- Fluoride induces severe mitochondrial damage in Leydig cells, as well as in germ and Sertoli cells. Fluoride induces mitophagy in testicular tissues, especially in Leydig cells.
- Fluoride decreases the mitochondrial membrane potential and increases the number of lysosomes in Leydig cells.
- PINK1/Parkin pathway maybe plays an important role in fluoride-induced mitophagy in mice testes.
It is very important to explore the potential harm and underlying mechanism of fluoride due to the extensive distribution and the significant health risks of fluoride in environment. The objective of this study to investigate whether fluoride can induce mitochondrial impairment and mitophagy in testicular cells. For this, 40 male mice were randomly divided into four groups treated with 0, 0.6, 1.2, 2.4 mM NaF deionized water, respectively, for 90 days continuously. The results showed that mitophagy was triggered by F in testicular tissues, especially in the Leydig cells by transmission electron microscopy and mitophagy receptor PHB2 locations by immunofluorescence. Furthermore, TM3 Leydig cells line was employed and treated with 0, 0.125, 0.25, and 0.5 mM NaF for 24 h. The mitochondrial function indicators and mitophagy maker PHB2, COX IV and regulator PINK1 in transcript and protein levels in Leydig cells were examined by the methods of qRT-PCR, western blotting, and immunofluorescence co-localization. The results showed that fluoride decreased the mitochondrial membrane potential with a concomitant increase in the number of lysosomes. Meanwhile, fluoride exposure also increased the expressions of PINK1 and PHB2 in TM3 Leydig cells. These results revealed that fluoride could induce mitochondrial impairment and excessive PINK1/Parkin-mediated mitophagy in testicular cells, especially in Leydig cells, which could contribute to the elucidation of the mechanisms of F-induced male reproductive toxicity.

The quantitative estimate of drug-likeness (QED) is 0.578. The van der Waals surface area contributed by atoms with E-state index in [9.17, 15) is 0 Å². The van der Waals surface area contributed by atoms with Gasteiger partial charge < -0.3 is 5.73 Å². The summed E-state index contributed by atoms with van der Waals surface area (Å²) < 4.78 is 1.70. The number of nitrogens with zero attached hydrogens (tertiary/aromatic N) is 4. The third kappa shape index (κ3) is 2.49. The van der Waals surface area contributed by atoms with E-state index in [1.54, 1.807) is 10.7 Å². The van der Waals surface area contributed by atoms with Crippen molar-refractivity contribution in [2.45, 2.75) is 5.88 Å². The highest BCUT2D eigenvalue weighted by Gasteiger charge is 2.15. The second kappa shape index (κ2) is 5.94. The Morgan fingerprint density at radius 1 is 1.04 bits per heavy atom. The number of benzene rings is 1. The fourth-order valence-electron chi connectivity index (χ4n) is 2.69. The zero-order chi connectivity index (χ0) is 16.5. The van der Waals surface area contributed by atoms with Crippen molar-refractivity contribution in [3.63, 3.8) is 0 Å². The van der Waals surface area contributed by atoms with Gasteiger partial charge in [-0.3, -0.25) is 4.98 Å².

Mechanism of mitophagy formation in fluoride induced Leydig cells of testis. Mitochondrial depolarization, induced by F? attacking, causes the accumulation of PINK1 on the outer membrane, followed by subsequent ubiquitination and degradation of mitochondrial outer membrane proteins. The resulting rupture of the outer membrane allows the phagophore to bind the mitochondrial inner membrane protein PHB2, leading to mitophagy.